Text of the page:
Drug-Resistant Superbug Found for the First Time in U.S.

Well, what doctors have been dreading has happened: a drug-resistant “superbug” has reared it’s head in the U.S. for the first time, researchers reported last week.
This particular strain of bacteria has evolved a resistance mutation to our “last ditch” antibiotic colistin. While researchers have seen this elsewhere internationally, this is the first time we have seen it in the U.S.
The researchers at the Walter Reed Army Institute for Research were responsible for identifying the “superbug” in a woman from Pennsylvania. The particular strain of E. coli bacteria was identified as containing a gene mutation known as “mcr-1” that is most often associated with antibiotic “superbug” resistance.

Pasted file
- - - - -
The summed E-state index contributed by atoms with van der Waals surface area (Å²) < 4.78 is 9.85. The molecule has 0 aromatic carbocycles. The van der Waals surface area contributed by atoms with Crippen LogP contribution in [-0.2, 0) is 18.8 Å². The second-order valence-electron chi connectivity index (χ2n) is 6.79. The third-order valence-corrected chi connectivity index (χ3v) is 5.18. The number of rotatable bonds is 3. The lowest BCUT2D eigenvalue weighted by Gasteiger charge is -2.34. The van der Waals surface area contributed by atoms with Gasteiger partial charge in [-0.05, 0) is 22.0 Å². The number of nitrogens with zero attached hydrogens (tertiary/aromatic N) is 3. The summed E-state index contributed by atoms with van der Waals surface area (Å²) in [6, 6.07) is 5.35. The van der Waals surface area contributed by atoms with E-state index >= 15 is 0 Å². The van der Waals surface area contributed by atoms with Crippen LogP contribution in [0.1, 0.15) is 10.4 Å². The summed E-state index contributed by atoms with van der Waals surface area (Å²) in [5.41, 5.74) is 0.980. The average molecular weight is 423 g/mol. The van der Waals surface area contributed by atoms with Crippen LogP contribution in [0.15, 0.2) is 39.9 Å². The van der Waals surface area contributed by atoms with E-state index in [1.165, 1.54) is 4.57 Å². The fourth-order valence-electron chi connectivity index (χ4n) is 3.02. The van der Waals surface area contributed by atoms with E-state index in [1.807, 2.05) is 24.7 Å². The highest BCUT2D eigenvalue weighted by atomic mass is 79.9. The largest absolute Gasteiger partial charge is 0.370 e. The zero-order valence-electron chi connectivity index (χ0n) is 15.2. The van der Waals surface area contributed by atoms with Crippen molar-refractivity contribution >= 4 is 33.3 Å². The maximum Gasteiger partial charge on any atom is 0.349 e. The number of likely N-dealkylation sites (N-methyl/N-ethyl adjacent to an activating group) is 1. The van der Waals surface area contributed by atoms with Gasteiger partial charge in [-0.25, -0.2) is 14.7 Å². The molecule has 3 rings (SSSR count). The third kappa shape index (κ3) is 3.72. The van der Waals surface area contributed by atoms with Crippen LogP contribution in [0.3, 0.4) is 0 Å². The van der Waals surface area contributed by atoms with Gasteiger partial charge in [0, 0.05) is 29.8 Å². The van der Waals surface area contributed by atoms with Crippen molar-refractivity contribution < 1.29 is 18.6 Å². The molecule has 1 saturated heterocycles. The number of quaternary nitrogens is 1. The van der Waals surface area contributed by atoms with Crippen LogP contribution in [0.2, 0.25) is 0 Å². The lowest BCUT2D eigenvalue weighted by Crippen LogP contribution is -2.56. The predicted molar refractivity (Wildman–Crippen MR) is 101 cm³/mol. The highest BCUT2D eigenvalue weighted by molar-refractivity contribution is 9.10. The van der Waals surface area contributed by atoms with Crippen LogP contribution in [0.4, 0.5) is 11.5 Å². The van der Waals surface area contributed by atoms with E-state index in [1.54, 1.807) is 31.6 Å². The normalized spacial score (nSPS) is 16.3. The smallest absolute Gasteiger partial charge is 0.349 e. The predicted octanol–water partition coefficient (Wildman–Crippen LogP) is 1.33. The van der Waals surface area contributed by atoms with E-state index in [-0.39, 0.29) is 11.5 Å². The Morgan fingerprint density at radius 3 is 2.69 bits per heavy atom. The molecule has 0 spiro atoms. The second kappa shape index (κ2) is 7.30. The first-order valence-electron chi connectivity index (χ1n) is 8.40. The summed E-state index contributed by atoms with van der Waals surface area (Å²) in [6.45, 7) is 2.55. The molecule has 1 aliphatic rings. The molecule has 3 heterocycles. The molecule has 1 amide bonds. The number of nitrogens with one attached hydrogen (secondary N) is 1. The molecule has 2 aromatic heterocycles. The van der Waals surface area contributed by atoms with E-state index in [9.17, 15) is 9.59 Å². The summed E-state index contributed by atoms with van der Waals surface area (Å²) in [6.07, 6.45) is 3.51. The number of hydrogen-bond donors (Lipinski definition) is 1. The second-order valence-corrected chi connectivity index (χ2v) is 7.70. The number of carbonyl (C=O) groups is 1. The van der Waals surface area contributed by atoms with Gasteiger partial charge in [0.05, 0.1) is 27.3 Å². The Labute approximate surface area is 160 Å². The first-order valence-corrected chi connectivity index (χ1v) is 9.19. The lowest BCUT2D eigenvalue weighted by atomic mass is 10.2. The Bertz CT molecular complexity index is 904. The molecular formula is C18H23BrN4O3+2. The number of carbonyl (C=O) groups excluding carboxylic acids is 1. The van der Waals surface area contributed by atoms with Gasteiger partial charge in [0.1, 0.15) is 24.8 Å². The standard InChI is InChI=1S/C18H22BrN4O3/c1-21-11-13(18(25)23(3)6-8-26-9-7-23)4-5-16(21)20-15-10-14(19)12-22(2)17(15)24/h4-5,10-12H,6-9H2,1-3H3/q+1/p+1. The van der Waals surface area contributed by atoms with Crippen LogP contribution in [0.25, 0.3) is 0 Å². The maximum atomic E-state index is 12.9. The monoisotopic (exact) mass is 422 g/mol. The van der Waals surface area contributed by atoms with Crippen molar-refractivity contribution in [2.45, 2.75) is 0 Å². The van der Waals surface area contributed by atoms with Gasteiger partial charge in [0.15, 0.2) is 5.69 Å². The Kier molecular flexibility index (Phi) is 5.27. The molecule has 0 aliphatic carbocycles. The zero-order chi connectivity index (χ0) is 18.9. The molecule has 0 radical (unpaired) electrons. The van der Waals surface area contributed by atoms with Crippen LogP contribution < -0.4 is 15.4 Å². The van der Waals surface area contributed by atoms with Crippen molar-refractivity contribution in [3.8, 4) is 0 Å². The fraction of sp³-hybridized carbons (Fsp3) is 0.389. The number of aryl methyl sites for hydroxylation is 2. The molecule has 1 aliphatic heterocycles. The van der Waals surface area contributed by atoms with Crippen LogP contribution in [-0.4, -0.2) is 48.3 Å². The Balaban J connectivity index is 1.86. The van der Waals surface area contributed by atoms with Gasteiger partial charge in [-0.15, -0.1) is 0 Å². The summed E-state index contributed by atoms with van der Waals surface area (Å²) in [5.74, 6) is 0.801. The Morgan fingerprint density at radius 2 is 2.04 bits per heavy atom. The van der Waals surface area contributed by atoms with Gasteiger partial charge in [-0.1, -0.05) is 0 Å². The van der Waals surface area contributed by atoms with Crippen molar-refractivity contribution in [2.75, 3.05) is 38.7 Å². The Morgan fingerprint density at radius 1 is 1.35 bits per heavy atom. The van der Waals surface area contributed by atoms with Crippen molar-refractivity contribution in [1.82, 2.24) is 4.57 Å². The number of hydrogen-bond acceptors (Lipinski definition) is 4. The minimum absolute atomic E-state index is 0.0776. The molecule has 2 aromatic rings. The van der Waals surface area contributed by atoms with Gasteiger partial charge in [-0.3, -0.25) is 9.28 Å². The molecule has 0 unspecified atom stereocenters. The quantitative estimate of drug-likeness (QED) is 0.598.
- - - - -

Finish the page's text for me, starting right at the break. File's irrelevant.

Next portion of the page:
In this particular case, the patient responded well to a different type of antibiotic. However, researchers are concerned that the mcr-1 mutation could be passed on to another bacterial superbug with additional mutations, creating a truly resistant superbug.
But there is some hope.
In a study published last Tuesday, researchers were able to reengineer an older vaccine, vancomycin, to make it more powerful to fight off newer mutations of superbug-type bacterial strains.
It truly is an arms race — hopefully we win.